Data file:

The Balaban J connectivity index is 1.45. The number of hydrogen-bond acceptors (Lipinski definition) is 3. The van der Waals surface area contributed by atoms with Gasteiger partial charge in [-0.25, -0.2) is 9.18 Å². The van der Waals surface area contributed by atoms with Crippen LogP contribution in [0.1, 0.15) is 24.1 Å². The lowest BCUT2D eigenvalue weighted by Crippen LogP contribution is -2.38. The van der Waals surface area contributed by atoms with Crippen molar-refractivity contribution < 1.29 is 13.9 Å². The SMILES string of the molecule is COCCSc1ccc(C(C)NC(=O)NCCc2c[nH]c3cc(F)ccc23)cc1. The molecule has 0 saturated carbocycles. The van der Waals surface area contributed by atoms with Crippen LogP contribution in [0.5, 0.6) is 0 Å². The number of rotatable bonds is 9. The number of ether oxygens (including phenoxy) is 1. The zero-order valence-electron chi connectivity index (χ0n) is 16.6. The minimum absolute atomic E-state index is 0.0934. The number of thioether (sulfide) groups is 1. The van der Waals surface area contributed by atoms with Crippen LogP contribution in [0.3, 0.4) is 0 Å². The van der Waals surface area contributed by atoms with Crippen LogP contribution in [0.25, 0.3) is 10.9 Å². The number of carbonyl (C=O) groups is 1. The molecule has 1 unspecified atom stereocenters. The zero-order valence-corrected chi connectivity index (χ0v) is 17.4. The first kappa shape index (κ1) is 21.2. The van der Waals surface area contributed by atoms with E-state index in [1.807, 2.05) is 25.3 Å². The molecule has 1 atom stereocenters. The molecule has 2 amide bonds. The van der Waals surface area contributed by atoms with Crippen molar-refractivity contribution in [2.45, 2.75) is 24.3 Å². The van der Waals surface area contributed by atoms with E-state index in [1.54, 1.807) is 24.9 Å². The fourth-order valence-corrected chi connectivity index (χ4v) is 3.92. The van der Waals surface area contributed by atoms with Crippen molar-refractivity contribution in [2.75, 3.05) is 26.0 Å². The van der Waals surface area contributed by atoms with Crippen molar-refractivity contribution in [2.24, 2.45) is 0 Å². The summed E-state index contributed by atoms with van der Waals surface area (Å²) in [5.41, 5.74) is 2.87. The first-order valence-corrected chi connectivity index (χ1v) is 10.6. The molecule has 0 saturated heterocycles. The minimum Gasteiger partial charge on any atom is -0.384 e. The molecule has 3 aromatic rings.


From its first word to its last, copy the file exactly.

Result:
The Balaban J connectivity index is 1.45. The number of hydrogen-bond acceptors (Lipinski definition) is 3. The van der Waals surface area contributed by atoms with Gasteiger partial charge in [-0.25, -0.2) is 9.18 Å². The van der Waals surface area contributed by atoms with Crippen LogP contribution in [0.1, 0.15) is 24.1 Å². The lowest BCUT2D eigenvalue weighted by Crippen LogP contribution is -2.38. The van der Waals surface area contributed by atoms with Crippen molar-refractivity contribution < 1.29 is 13.9 Å². The SMILES string of the molecule is COCCSc1ccc(C(C)NC(=O)NCCc2c[nH]c3cc(F)ccc23)cc1. The molecule has 0 saturated carbocycles. The van der Waals surface area contributed by atoms with Crippen LogP contribution in [0.5, 0.6) is 0 Å². The number of rotatable bonds is 9. The number of ether oxygens (including phenoxy) is 1. The zero-order valence-electron chi connectivity index (χ0n) is 16.6. The minimum absolute atomic E-state index is 0.0934. The number of thioether (sulfide) groups is 1. The van der Waals surface area contributed by atoms with Crippen LogP contribution in [0.3, 0.4) is 0 Å². The van der Waals surface area contributed by atoms with Crippen LogP contribution in [0.25, 0.3) is 10.9 Å². The number of carbonyl (C=O) groups is 1. The molecule has 1 unspecified atom stereocenters. The zero-order valence-corrected chi connectivity index (χ0v) is 17.4. The first kappa shape index (κ1) is 21.2. The van der Waals surface area contributed by atoms with E-state index in [1.807, 2.05) is 25.3 Å². The molecule has 1 atom stereocenters. The molecule has 2 amide bonds. The van der Waals surface area contributed by atoms with Crippen molar-refractivity contribution in [2.45, 2.75) is 24.3 Å². The van der Waals surface area contributed by atoms with E-state index in [1.54, 1.807) is 24.9 Å². The fourth-order valence-corrected chi connectivity index (χ4v) is 3.92. The van der Waals surface area contributed by atoms with Crippen molar-refractivity contribution in [2.75, 3.05) is 26.0 Å². The van der Waals surface area contributed by atoms with Crippen molar-refractivity contribution in [2.24, 2.45) is 0 Å². The summed E-state index contributed by atoms with van der Waals surface area (Å²) in [5.41, 5.74) is 2.87. The first-order valence-corrected chi connectivity index (χ1v) is 10.6. The molecule has 0 saturated heterocycles. The minimum Gasteiger partial charge on any atom is -0.384 e. The molecule has 3 aromatic rings.